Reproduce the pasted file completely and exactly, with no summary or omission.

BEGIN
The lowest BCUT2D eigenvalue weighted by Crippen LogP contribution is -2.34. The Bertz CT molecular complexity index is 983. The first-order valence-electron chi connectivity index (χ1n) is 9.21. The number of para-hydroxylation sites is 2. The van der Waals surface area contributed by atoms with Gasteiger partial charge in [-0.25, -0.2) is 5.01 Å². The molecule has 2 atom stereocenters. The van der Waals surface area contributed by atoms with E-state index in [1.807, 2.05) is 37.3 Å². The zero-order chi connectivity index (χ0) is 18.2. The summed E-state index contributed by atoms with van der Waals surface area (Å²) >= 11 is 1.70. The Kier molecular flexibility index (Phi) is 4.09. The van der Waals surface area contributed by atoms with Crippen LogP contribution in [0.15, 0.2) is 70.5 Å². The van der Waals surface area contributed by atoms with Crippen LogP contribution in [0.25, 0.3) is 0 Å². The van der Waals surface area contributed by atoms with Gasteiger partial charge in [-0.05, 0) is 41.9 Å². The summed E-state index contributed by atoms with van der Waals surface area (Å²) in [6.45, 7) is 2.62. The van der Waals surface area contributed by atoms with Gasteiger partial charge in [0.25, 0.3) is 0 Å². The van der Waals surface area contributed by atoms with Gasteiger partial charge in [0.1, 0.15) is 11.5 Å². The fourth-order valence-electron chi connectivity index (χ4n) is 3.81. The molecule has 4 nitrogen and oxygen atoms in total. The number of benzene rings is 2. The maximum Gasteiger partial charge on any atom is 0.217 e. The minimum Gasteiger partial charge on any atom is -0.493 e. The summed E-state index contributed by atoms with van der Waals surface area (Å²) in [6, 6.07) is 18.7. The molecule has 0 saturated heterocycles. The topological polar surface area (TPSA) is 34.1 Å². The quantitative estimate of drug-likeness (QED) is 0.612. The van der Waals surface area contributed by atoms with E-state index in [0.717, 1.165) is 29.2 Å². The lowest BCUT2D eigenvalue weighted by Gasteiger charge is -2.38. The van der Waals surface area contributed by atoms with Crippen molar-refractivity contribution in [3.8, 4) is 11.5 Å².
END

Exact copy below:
The lowest BCUT2D eigenvalue weighted by Crippen LogP contribution is -2.34. The Bertz CT molecular complexity index is 983. The first-order valence-electron chi connectivity index (χ1n) is 9.21. The number of para-hydroxylation sites is 2. The van der Waals surface area contributed by atoms with Gasteiger partial charge in [-0.25, -0.2) is 5.01 Å². The molecule has 2 atom stereocenters. The van der Waals surface area contributed by atoms with E-state index in [1.807, 2.05) is 37.3 Å². The zero-order chi connectivity index (χ0) is 18.2. The summed E-state index contributed by atoms with van der Waals surface area (Å²) >= 11 is 1.70. The Kier molecular flexibility index (Phi) is 4.09. The van der Waals surface area contributed by atoms with Crippen LogP contribution in [0.15, 0.2) is 70.5 Å². The van der Waals surface area contributed by atoms with Crippen LogP contribution in [0.25, 0.3) is 0 Å². The van der Waals surface area contributed by atoms with Gasteiger partial charge in [-0.05, 0) is 41.9 Å². The summed E-state index contributed by atoms with van der Waals surface area (Å²) in [6.45, 7) is 2.62. The van der Waals surface area contributed by atoms with Gasteiger partial charge in [0.25, 0.3) is 0 Å². The van der Waals surface area contributed by atoms with Gasteiger partial charge in [0.1, 0.15) is 11.5 Å². The fourth-order valence-electron chi connectivity index (χ4n) is 3.81. The molecule has 4 nitrogen and oxygen atoms in total. The number of benzene rings is 2. The maximum Gasteiger partial charge on any atom is 0.217 e. The minimum Gasteiger partial charge on any atom is -0.493 e. The summed E-state index contributed by atoms with van der Waals surface area (Å²) in [6, 6.07) is 18.7. The molecule has 0 saturated heterocycles. The topological polar surface area (TPSA) is 34.1 Å². The quantitative estimate of drug-likeness (QED) is 0.612. The van der Waals surface area contributed by atoms with E-state index in [0.717, 1.165) is 29.2 Å². The lowest BCUT2D eigenvalue weighted by Gasteiger charge is -2.38. The van der Waals surface area contributed by atoms with Crippen molar-refractivity contribution in [3.8, 4) is 11.5 Å².